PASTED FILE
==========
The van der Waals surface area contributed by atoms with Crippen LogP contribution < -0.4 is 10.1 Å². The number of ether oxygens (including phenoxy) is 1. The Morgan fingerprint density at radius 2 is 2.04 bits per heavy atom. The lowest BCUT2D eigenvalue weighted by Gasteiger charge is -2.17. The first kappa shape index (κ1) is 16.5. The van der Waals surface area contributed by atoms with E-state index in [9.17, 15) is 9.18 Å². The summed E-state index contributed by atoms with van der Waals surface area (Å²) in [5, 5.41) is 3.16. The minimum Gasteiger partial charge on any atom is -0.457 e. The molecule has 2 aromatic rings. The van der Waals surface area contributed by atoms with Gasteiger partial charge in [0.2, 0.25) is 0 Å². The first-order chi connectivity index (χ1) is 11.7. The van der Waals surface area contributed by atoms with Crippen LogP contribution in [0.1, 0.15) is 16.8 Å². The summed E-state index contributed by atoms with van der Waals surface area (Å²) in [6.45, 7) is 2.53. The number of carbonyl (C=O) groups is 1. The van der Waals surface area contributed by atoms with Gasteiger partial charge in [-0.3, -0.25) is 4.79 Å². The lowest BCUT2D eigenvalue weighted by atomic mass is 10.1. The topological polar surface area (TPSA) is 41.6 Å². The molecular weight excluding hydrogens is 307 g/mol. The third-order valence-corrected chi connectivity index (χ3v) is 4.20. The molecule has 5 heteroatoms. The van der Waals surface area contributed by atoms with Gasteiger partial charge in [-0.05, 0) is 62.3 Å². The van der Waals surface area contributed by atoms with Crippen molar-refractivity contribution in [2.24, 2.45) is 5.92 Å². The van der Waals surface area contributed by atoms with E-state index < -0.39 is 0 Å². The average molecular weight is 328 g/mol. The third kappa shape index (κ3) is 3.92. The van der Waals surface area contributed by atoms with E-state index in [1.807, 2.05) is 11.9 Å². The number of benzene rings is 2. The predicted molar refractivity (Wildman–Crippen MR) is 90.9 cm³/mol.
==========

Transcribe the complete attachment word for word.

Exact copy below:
The van der Waals surface area contributed by atoms with Crippen LogP contribution < -0.4 is 10.1 Å². The number of ether oxygens (including phenoxy) is 1. The Morgan fingerprint density at radius 2 is 2.04 bits per heavy atom. The lowest BCUT2D eigenvalue weighted by Gasteiger charge is -2.17. The first kappa shape index (κ1) is 16.5. The van der Waals surface area contributed by atoms with E-state index in [9.17, 15) is 9.18 Å². The summed E-state index contributed by atoms with van der Waals surface area (Å²) in [5, 5.41) is 3.16. The minimum Gasteiger partial charge on any atom is -0.457 e. The molecule has 2 aromatic rings. The van der Waals surface area contributed by atoms with Gasteiger partial charge in [0.2, 0.25) is 0 Å². The first-order chi connectivity index (χ1) is 11.7. The van der Waals surface area contributed by atoms with Crippen LogP contribution in [0.1, 0.15) is 16.8 Å². The summed E-state index contributed by atoms with van der Waals surface area (Å²) in [6.45, 7) is 2.53. The number of carbonyl (C=O) groups is 1. The van der Waals surface area contributed by atoms with Gasteiger partial charge in [-0.3, -0.25) is 4.79 Å². The lowest BCUT2D eigenvalue weighted by atomic mass is 10.1. The topological polar surface area (TPSA) is 41.6 Å². The molecular weight excluding hydrogens is 307 g/mol. The third-order valence-corrected chi connectivity index (χ3v) is 4.20. The molecule has 5 heteroatoms. The van der Waals surface area contributed by atoms with Gasteiger partial charge in [-0.05, 0) is 62.3 Å². The van der Waals surface area contributed by atoms with Crippen molar-refractivity contribution in [2.24, 2.45) is 5.92 Å². The van der Waals surface area contributed by atoms with E-state index < -0.39 is 0 Å². The average molecular weight is 328 g/mol. The third kappa shape index (κ3) is 3.92. The van der Waals surface area contributed by atoms with E-state index in [1.807, 2.05) is 11.9 Å². The number of benzene rings is 2. The predicted molar refractivity (Wildman–Crippen MR) is 90.9 cm³/mol.